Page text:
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Fermanagh woman's well-intentioned bid to save diabetic with insulin jab made things worse, inquest hears


Jamie Murphy’s mother Judy with her daughters Donna Murphy (left) and Lorraine Smyth at the inquest

Jamie Murphy’s mother Judy with her daughters Donna Murphy (left) and Lorraine Smyth at the inquest

Liam McBurney/RAZORPIX

Jamie Murphy

Jamie Murphy

Jamie Murphy

Jamie Murphy

Jamie Murphy’s mother Judy with her daughters Donna Murphy (left) and Lorraine Smyth at the inquest

An inquest has heard how a Co Fermanagh woman made desperate attempts to save her boyfriend's life while he suffered a hypoglycaemic attack.

Diabetes sufferer Jamie Murphy (26), from Enniskillen, tragically died hours after playing football and drinking with friends.

The father-of-one had a long history of the episodes, and they had worsened in the years leading up to his death.

Hypoglycaemic attacks occur when the blood glucose level suddenly becomes dangerously low. According to the NHS, it is most commonly associated with diabetes and mainly occurs if someone with the condition takes too much insulin, misses a meal or exercises too hard. It can also be triggered by malnutrition or binge drinking.

Mr Murphy, a keen sportsman who played for the Enniskillen Santos football team as well as GAA for Bellanaleck, suffered from alcohol problems which caused serious issues with his diabetes.

The night before he died on July 10, 2011, he had been drinking with girlfriend Eileen Lee at her home in Enniskillen.

The couple had only been together four weeks when he suffered the fatal hypoglycaemic attack while asleep in bed.

Ms Lee, who did not attend yesterday's inquest, said in a statement that she awoke at 4am to find Mr Murphy sweating and unresponsive.

She made him a syrup from sugar and water and used a teaspoon to put some of it into his mouth. He opened his eyes and mumbled. The couple then fell asleep, but she woke at 9am to find him in a similar state. She found his blue insulin pen and injected it into his stomach. "I was nervous about injecting him as I'd never done it before," she said.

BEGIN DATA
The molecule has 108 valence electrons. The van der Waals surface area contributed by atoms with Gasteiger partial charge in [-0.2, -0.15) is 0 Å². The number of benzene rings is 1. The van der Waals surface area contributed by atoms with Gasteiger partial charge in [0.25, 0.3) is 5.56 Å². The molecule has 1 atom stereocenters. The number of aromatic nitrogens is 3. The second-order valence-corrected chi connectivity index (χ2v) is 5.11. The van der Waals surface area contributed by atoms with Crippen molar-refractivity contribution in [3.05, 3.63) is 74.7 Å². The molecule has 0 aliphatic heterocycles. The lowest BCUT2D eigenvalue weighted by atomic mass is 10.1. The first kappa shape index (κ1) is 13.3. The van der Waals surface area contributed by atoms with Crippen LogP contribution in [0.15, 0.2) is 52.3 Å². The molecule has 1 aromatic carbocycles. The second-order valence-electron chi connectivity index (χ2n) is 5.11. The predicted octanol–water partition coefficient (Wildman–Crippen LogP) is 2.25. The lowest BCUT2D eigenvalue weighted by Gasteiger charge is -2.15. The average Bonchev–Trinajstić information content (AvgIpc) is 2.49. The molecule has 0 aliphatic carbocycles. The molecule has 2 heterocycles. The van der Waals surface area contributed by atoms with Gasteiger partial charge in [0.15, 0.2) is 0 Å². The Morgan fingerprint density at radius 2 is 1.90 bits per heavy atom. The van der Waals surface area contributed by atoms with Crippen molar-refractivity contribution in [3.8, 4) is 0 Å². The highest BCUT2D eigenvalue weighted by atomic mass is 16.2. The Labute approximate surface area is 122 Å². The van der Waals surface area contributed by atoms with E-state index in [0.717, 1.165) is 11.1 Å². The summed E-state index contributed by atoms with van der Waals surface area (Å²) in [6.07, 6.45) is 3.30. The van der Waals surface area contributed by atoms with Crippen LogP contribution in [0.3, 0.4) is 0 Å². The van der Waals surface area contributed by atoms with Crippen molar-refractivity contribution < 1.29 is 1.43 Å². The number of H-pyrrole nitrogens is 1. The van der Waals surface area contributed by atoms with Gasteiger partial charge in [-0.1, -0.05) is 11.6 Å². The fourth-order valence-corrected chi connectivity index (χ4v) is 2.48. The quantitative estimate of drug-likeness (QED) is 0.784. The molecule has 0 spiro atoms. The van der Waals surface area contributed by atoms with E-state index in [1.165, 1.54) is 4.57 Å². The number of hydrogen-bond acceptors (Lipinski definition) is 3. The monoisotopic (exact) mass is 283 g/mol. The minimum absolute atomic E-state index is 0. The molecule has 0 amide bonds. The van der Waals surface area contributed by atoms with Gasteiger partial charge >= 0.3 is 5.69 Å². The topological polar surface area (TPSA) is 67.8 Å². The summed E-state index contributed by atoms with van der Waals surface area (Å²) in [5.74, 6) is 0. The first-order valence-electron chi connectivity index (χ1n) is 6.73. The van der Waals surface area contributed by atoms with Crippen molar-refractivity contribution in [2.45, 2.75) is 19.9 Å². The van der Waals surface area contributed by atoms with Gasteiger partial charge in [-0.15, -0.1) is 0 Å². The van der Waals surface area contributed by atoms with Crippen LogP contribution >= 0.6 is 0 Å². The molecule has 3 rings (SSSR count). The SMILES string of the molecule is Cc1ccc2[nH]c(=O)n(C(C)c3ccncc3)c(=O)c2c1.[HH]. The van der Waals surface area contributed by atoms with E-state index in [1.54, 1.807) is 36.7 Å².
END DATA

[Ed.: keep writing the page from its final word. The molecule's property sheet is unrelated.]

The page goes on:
Ms Lee gradually administered an unknown amount of insulin into his body, which ultimately played a part in his death.

After this failed to work she dabbed Lucozade around his mouth, which he appeared to respond to.

Again, the pair went back to sleep, but a few hours later Ms Lee heard him make a "gurgle" noise.

"He looked stiff and pale and I knew something wasn't right," she said. "I tried to waken him but he went stiff and his arms went straight down by his side."

Ms Lee contacted emergency services after he failed to respond.

Pathologist Dr James Lyness said Mr Murphy died from the attack following a combination of poorly controlled insulin, drinking, football, and the insulin that was injected by Ms Lee.

He said the victim suffered from regular fits, but that injecting a person who was having a hypoglycaemia attack was not the correct procedure, and this further exacerbated the situation.

Dr Ahmed Helmy told the court via video that he had previously expressed concern over Mr Murphy's control on his diabetes and his excessive drinking.

The victim's sister Lorraine Smyth described Jamie as a happy, outspoken and outgoing person, but said that his behaviour changed and he became unapproachable on the subject of his health.

Coroner Suzanne Anderson said diabetics should follow the guidance to ensure their blood sugar is kept level and to seek medical assistance promptly if someone suffered an attack.

"It's clear that Jamie was well-liked and was a much-loved brother and son and is greatly missed," she added.

Belfast Telegraph